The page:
How to water bath process.
When water-bath canning or steam canning, you must adjust the processing time for your altitude.
For salt substitute, Herbamare Sodium-Free was used as it is non-bitter and non-clouding.
Alternative roasting procedure
We found Ball’s suggested roasting and peeling method for this recipe to be labour intensive. The “paper bag” treatment left tons of skin stuff on and led to an hour or so of very frustrating pick-picking to try to get it off. So, the second time around making this, we borrowed the more straight-forward roasting methods that Ball is now advocating in its more recently published recipes. Here’s how we approached the roasting the second time around.
- TOMATOES: Washed tomatoes, cored them. Cut in half lengthwise (top to bottom.) Used spoon and / or fingers to dig out seed sacs. Placed tomato halves upside down on baking sheets lined with tin foil (for easier cleanup, optional.) Baked at 175 C / 350 F for approximately 25 minutes or until skins started to wrinkle and char. Removed from oven, let cool to be safe to handle. Then pinched peels off. Gathered up tomatoes, chopped. Put in pot. Poured into pot any juice on the tray.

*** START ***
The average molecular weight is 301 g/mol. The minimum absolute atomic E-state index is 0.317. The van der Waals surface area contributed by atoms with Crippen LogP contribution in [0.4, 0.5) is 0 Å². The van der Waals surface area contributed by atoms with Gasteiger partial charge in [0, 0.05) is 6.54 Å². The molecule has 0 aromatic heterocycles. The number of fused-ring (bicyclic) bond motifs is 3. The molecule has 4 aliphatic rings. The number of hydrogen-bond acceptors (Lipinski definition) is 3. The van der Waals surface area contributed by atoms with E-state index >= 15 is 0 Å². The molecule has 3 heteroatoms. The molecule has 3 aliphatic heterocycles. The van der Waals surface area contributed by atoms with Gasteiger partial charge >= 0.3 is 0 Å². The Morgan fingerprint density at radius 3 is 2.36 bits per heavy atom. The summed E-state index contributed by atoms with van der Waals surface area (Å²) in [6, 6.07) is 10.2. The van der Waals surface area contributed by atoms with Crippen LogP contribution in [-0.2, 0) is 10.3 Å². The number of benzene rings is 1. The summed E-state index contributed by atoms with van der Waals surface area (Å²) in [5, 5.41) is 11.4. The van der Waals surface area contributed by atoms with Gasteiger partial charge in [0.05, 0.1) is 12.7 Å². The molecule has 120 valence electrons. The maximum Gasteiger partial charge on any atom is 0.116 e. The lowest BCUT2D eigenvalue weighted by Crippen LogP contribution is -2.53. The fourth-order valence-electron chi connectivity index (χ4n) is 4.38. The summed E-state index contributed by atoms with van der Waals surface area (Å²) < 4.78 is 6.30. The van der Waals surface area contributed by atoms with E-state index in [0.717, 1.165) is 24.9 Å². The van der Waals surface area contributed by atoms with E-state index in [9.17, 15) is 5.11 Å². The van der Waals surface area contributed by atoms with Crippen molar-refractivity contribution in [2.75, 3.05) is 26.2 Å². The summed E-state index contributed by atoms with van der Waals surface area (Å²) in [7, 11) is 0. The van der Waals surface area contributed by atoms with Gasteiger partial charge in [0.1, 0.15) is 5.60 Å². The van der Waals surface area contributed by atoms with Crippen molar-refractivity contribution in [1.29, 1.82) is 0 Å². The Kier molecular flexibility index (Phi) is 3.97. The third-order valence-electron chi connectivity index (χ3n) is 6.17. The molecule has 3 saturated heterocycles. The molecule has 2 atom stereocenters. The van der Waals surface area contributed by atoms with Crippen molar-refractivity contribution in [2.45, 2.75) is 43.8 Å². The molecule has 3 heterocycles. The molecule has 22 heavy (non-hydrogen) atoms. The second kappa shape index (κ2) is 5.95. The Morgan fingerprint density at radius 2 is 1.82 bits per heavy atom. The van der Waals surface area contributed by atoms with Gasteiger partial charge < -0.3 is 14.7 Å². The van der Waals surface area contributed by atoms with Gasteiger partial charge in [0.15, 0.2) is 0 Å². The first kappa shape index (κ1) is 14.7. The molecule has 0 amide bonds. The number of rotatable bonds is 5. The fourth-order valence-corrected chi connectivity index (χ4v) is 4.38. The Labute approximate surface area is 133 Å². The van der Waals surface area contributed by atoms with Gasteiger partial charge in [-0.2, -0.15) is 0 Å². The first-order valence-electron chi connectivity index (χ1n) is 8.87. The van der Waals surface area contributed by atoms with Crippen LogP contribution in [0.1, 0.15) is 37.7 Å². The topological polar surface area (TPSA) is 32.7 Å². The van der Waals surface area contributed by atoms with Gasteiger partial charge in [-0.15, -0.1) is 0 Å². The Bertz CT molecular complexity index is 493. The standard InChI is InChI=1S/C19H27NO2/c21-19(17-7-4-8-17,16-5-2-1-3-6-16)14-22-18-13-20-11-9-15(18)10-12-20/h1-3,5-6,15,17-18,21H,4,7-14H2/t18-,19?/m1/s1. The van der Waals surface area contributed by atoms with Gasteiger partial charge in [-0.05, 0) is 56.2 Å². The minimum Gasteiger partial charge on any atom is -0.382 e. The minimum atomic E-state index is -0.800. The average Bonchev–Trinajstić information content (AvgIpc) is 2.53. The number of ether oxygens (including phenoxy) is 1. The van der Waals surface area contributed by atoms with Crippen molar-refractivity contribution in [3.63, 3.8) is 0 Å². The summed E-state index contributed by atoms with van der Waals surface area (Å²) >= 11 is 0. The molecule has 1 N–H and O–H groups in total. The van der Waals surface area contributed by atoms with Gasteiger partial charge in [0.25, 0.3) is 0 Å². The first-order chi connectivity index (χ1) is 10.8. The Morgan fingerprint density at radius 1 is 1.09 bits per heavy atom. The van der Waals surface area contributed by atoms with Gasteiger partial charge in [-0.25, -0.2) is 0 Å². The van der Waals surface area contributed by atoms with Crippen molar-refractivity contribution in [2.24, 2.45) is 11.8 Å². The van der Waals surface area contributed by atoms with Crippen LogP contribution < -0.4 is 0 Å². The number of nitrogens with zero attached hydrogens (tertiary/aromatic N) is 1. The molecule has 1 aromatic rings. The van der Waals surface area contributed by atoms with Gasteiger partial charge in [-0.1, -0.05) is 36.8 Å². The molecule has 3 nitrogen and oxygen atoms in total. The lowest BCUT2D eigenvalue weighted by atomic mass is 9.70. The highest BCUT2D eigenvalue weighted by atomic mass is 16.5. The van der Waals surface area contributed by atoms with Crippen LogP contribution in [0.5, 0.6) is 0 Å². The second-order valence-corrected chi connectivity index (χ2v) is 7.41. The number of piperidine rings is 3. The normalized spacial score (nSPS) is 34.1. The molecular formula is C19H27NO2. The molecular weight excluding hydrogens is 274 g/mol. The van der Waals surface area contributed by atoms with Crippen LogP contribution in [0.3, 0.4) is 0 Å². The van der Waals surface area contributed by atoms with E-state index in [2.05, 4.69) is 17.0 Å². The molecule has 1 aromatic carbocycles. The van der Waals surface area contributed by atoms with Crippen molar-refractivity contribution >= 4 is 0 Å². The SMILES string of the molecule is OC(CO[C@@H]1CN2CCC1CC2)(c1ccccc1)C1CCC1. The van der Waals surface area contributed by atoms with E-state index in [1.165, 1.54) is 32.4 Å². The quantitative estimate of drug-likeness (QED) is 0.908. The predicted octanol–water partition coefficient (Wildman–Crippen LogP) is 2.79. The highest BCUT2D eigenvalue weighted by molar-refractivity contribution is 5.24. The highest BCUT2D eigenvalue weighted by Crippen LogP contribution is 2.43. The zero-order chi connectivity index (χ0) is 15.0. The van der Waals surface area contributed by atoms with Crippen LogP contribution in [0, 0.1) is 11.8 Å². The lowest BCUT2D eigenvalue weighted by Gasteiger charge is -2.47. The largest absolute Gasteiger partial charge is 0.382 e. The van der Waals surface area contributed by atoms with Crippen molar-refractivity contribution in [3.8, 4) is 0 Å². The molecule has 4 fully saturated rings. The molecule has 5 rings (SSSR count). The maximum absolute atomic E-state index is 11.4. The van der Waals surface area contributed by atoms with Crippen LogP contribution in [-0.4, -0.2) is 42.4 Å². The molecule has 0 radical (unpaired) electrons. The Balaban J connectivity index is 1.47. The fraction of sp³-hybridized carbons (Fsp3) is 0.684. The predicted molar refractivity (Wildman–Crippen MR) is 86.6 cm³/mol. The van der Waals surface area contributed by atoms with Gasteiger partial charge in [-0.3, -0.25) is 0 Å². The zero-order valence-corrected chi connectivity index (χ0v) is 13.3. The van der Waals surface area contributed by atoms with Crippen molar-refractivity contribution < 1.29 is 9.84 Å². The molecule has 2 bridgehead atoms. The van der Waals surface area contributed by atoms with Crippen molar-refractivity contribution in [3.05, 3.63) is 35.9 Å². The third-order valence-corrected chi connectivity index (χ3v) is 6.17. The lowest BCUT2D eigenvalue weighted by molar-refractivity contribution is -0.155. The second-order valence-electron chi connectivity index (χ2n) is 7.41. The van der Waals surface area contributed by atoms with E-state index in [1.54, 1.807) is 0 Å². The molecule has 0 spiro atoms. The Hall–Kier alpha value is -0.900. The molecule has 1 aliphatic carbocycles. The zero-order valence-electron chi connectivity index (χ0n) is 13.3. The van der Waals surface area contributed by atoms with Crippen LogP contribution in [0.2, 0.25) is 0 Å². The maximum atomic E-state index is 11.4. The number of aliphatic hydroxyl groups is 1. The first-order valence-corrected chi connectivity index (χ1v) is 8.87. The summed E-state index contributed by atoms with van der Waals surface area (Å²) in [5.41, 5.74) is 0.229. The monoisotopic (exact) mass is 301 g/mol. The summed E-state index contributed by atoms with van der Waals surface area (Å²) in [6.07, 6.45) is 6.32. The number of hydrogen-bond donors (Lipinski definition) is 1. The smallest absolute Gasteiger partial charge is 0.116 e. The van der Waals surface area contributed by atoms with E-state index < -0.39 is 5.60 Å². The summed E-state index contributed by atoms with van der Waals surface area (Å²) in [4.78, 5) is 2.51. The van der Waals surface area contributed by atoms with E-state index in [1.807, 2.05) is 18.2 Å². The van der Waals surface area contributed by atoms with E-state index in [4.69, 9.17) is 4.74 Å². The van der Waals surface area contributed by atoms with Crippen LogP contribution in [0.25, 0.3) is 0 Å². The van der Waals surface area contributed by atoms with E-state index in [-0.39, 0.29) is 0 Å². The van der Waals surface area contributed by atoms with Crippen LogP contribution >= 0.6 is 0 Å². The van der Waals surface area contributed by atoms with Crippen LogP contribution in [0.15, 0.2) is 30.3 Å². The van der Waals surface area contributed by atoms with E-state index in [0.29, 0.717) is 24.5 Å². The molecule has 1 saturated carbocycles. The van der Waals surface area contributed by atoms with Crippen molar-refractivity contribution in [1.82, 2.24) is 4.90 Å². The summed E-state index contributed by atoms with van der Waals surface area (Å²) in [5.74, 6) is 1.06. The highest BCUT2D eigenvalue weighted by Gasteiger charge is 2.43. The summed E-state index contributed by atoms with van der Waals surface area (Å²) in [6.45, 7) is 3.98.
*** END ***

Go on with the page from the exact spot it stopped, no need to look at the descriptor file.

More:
- ONION: Took 1 medium and 1 small onion (equals 1 1/2 cups when peeled and chopped.) Washed. Left the peel on. Cut in half, placed cut side down on tray to roast with the tomatoes as per above. Then, when cooled, peeled and chopped it.
- GARLIC: We just roasted it with the tomatoes as per above.
- And then pick up recipe at step 10 above, where everything gets combined, etc.
- Instead of Roma, you can use another paste-type tomato.
- Yes, they mean whole bulbs of garlic, as in a bunch of cloves. Feel free to dial that back, or leave out entirely if your audience is not big garlic fans.
- Instead of bulbs of garlic, you could use 2 tablespoons minced garlic from a jar, skipping the oven stage and adding directly to the pot.
- Instead of fresh oregano, you could use half a tablespoon of dried.
- The citric acid / lemon juice, and the heat processing, is what assures the safety of this recipe. Don’t skip either step.
- If you have a heat diffuser, you might wish to use it during the simmering stage to prevent scorching.
- The seasoning is something you can safely change to suit your taste, provided you stick to dried herbs. You could for instance use lime juice instead of lemon juice, and some ground cumin etc to give it a Mexican spin. (Lime juice is even more acidic than lemon juice, so you can safely make the swap in that direction.)
- We saved the tomato peels for dehydrating and then grinding into tomato powder.
Roasted Roma Tomatoes. In: Ball Blue Book. Muncie, Indiana: Healthmark LLC / Jarden Home Brands. Edition 37. 2014. Page 33.
Per 1 cup / 250 ml / 8 oz:
- 227 calories, 326 mg sodium
- Weight Watchers PointsPlus®: 6 points
- Weight Watchers SmartPoints®: 9 points
* Nutrition info provided by MyFitnessPal
* PointsPlus™ and SmartPoints™ calculated by healthycanning.com. Not endorsed by Weight Watchers® International, Inc, which is the owner of the PointsPlus® and SmartPoints® registered trademarks.